Caroline Johnstone writes mainly on philosophical, political and life experience themes. She was shortlisted for Tales in the Forest and is to be published in the Snapdragon Journal. She blogs for Positively Scottish, helps the Women Aloud NI with social media and is a member of the Federation of Writers (Scotland).
1771 – The American Wake
My firstborn child declared his independence,
Said he would choose to live, not die, by drought that stalked us all,
Or drown by workhouse shame.
The death knell rang. America had called, cried freedom, hope.
He left our land, was pushed by fear, by poverty that gnawed his soul,
And pulled by hope, and images of greener lands than these.
While on the hill, the landlord nodded, raised the rents
And watched our young ones leave for ever, while theirs stayed safe and full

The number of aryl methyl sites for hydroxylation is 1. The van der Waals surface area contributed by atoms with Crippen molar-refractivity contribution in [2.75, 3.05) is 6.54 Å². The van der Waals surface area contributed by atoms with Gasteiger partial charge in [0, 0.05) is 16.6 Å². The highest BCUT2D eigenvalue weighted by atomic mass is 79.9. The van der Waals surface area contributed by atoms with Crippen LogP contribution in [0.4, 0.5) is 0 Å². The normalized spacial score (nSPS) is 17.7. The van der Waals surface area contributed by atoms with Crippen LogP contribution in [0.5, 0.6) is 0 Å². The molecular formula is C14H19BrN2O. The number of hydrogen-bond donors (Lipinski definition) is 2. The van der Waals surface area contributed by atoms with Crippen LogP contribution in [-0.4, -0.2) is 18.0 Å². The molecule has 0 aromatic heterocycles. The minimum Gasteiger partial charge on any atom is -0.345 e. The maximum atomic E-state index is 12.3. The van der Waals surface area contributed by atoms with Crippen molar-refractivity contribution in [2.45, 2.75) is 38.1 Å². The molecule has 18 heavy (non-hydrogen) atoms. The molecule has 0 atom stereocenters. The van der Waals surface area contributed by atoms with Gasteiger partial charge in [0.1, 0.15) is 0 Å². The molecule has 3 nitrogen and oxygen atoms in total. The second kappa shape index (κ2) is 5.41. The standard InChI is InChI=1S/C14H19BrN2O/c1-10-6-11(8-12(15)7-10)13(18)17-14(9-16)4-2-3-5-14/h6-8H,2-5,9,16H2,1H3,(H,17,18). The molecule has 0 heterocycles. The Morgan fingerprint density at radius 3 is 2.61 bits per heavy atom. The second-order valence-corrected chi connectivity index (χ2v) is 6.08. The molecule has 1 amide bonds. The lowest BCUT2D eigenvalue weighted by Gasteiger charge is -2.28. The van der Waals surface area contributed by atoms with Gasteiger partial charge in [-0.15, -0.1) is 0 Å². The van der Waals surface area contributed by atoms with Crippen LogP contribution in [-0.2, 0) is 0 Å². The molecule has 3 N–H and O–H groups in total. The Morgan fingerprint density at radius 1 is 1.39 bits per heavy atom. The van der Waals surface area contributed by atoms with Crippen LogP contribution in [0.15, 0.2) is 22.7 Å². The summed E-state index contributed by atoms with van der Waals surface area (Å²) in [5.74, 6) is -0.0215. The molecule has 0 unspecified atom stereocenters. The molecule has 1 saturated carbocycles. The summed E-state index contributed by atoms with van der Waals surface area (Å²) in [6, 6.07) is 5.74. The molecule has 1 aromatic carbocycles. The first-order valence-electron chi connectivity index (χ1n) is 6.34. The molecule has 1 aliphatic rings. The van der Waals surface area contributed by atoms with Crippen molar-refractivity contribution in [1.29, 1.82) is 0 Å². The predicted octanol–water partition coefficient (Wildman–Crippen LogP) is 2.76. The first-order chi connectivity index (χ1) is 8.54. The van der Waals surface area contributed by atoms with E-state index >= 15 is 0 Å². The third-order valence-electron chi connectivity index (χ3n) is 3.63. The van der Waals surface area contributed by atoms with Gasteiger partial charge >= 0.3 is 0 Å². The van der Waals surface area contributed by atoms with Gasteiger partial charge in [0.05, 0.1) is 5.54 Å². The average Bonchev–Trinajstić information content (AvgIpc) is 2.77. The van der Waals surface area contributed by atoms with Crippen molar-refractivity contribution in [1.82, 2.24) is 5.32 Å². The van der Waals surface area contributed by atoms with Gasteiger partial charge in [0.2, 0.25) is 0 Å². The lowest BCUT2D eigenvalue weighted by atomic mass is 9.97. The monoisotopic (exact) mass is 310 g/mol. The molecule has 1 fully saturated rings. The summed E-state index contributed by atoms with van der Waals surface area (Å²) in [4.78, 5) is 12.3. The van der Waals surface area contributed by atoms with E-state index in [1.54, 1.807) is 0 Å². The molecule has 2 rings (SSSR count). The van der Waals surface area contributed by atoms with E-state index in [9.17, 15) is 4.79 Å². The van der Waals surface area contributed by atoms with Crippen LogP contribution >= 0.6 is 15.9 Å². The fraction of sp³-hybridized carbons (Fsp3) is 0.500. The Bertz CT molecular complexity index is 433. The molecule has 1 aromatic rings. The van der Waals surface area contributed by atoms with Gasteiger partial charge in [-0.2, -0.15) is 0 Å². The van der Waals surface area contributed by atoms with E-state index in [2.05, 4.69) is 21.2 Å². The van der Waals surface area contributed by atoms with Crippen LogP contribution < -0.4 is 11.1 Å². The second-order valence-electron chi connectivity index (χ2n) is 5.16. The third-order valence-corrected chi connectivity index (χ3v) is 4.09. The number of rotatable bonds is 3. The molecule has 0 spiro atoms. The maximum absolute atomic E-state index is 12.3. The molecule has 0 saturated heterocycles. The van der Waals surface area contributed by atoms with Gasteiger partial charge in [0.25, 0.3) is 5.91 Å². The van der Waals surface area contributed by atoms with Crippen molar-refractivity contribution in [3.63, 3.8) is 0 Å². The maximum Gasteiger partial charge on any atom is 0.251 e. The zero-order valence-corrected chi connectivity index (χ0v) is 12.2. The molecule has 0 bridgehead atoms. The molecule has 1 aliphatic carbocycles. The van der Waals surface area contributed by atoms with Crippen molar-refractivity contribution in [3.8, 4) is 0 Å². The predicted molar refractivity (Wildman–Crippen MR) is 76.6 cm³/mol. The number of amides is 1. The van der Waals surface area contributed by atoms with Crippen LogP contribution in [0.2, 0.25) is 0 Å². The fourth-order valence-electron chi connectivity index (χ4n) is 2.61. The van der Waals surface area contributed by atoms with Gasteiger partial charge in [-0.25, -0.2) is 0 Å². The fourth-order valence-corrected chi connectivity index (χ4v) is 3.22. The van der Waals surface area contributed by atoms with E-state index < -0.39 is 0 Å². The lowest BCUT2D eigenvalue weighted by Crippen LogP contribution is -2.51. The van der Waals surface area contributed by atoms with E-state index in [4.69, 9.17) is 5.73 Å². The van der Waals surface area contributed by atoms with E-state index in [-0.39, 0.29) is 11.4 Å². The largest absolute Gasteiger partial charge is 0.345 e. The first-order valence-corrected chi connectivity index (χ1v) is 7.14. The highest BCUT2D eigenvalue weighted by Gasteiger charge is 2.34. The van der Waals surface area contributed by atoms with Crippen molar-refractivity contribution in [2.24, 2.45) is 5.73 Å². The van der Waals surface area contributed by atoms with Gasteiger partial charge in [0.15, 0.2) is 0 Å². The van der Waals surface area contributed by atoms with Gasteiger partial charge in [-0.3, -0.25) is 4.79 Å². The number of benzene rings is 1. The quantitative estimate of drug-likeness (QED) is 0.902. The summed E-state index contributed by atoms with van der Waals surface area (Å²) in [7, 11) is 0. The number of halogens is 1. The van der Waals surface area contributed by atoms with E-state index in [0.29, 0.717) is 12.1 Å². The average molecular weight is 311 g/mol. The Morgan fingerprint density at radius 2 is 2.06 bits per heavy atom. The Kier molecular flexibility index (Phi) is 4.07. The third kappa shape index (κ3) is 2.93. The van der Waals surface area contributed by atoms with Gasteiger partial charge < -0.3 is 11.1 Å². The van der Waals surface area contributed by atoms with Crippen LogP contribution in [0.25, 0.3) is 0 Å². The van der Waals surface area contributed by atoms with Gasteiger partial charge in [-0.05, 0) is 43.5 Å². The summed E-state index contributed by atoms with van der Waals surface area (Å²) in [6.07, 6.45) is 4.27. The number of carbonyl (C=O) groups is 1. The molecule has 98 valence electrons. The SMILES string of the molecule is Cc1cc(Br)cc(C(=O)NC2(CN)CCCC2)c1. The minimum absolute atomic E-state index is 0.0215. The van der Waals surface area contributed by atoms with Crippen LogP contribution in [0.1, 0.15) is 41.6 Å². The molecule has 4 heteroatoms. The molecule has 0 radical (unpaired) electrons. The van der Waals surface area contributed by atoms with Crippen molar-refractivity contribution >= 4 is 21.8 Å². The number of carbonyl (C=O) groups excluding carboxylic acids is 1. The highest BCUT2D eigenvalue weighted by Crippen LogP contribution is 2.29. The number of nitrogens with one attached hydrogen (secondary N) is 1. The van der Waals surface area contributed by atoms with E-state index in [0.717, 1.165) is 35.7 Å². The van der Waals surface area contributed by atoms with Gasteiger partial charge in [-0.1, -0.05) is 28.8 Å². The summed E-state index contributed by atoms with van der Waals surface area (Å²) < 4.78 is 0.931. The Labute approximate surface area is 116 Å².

Behind closed doors in yon big houses.
The winds of fear and loss drowned out the tears we cried at wakes,
Where we drank health and wealth to you, drank in your face;
No graves to visit; still, the keening echoes in my ears.
That final day; that darkest morning, as you had hope held high in rags,
We walked with friends who carried heavy sighs, as I would carry now
Two worlds on shoulders, and lead in my heart.
You walked the gangplank, bravely bridged the old and new,
Stood tall and waved, your long farewell that carried over waves,
And left me, as birds forsake their nest, on empty shores, bereft.